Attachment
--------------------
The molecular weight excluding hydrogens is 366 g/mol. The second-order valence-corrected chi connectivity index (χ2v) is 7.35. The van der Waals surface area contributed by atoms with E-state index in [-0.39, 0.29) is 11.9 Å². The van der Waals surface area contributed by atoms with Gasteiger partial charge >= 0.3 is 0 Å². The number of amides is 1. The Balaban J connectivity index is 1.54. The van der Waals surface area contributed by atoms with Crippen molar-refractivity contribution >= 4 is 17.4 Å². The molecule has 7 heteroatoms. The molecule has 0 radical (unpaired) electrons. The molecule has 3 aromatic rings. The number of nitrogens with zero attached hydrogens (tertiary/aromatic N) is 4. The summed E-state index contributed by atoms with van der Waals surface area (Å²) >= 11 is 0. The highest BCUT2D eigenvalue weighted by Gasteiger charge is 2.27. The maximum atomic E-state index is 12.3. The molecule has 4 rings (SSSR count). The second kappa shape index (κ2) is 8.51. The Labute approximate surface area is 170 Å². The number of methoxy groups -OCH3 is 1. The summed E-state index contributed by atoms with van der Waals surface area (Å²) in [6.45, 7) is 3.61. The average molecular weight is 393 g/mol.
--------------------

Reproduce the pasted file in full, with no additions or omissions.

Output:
The molecular weight excluding hydrogens is 366 g/mol. The second-order valence-corrected chi connectivity index (χ2v) is 7.35. The van der Waals surface area contributed by atoms with E-state index in [-0.39, 0.29) is 11.9 Å². The van der Waals surface area contributed by atoms with Gasteiger partial charge >= 0.3 is 0 Å². The number of amides is 1. The Balaban J connectivity index is 1.54. The van der Waals surface area contributed by atoms with Crippen molar-refractivity contribution >= 4 is 17.4 Å². The molecule has 7 heteroatoms. The molecule has 0 radical (unpaired) electrons. The molecule has 3 aromatic rings. The number of nitrogens with zero attached hydrogens (tertiary/aromatic N) is 4. The summed E-state index contributed by atoms with van der Waals surface area (Å²) >= 11 is 0. The highest BCUT2D eigenvalue weighted by Gasteiger charge is 2.27. The maximum atomic E-state index is 12.3. The molecule has 4 rings (SSSR count). The second kappa shape index (κ2) is 8.51. The Labute approximate surface area is 170 Å². The number of methoxy groups -OCH3 is 1. The summed E-state index contributed by atoms with van der Waals surface area (Å²) in [6.45, 7) is 3.61. The average molecular weight is 393 g/mol.